I joined a cult because the ’60s were a mess. I see much of the same happening now | In Focus

“The less we know, the more we think we know.” I certainly experienced that in my youth.

Why did I join a cult when I was sixteen years old?

I joined because my family life was a mess. It was 1963 and the Vietnam conflict and the military draft were gearing up. Race demonstrations and riots were occurring across the nation

Joining a cult meant I could rely on someone else to make decisions for me.

I hated making mistakes. Following the cult leader’s views and rules gave me a sense of security and certainty, which I deeply craved.

Eventually I realized I had been scammed. I left the cult in 1973-4. At that point, I became caught in a philosophical bind: Should I go back to what I believed before I joined the cult? Should I reject everything that I had believed during my cult years? Cults are often good at exposing the flaws of a culture. My answer to both questions was and still is, “It depends.”

Having been scammed once in a big way, I came to the conclusion that I could not trust or follow any organization or leader wholeheartedly. There is no human organization or leader who is right on every issue. There are few people who do not let emotions overrule reason on topics that strike at the heart of who that person is or believes themselves to be.

I came to the realization that I am responsible for my own issues and decisions. If I’m wrong, then the burden is upon me and no one else. I learned I needed to examine every belief and reflect on every statement I made to see if it held up under the scrutiny of facts, experience, observation, and data.

Many people around me today and in today’s news remind me of my young self. I see the same dogmatic attitudes through their tone of voice and body language that I exhibited when I was much younger. I see an inability or unwillingness to answer this question: “What is the source of your authority?”

If you have ever had a conversation with someone else about a controversial topic, whether it is about sex, religion, or politics, you will likely see the steely stares, and the brook-no-opposition attitudes that are the tells of a cult-like mental state.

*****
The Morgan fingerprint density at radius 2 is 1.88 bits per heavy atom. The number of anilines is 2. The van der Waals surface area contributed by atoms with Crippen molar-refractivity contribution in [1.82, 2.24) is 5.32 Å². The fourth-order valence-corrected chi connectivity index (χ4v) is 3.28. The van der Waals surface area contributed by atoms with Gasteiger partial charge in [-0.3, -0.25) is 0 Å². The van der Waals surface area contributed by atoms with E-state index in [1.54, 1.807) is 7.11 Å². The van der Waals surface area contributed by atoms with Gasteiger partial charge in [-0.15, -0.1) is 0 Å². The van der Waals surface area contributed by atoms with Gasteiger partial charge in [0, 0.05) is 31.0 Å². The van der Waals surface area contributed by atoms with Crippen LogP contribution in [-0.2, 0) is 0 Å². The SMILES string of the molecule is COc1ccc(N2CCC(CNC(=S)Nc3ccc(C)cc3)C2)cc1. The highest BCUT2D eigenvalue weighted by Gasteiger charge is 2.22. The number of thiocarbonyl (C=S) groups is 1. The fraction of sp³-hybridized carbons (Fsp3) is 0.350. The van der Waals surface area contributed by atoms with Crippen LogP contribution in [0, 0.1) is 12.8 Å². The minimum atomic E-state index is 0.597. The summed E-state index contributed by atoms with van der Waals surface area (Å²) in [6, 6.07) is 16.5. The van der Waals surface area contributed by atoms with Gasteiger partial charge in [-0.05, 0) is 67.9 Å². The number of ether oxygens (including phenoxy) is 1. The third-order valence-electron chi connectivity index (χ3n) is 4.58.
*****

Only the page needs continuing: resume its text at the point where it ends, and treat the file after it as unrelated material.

If someone is truly secure about their beliefs, they can allow someone to state an opposing view without feeling that their identity is being attacked. We are, after all, humans who are frequently wrong. No one has a corner on the truth. Curiosity should be the attitude we take when conversing with someone whose view we strongly oppose. If we can’t patiently listen to an opposing view, it likely means we are feeling threatened.

I have often wanted to ask those who disagree with me about why they believe as they do. I need to project a curious and non-judgmental manner. There are times when I often don’t feel safe enough with that person to risk damaging or destroying the relationship.

Preservation of relationships are important because relationships are one of the keys to living a long and a satisfying life, along with proper exercise, healthy diet, and a good night’s sleep on a regular basis. Humans are relational by nature. We need to get along with others. That may mean we don’t talk about subjects that will alienate those we are close to. I’m guessing that all of you can think of someone you don’t confide in about topics that make you or them feel unsafe. If you’re like me, you skirt around those issues and search out those with whom you feel safe when speaking about controversial topics.

True friendship and maturity result from being able to be open about your views without becoming dogmatic. Unfortunately, this perspective is easy to describe but hard to put into practice. I have learned to tell my listeners, “You don’t have to agree with me.” That takes away my dogmatism and the listeners’ resistance to a differing opinion or view.

One lesson we have learned from the 1999 sociological studies of Dunning and Kruger is that the less a person knows about some issue, the more they tend to overestimate their abilities . Those who know more tend to underestimate their skills.

The lesson I learned from my youthful cult experience is that “the less we know the more we think we know.” That very human tendency represents a cult mentality.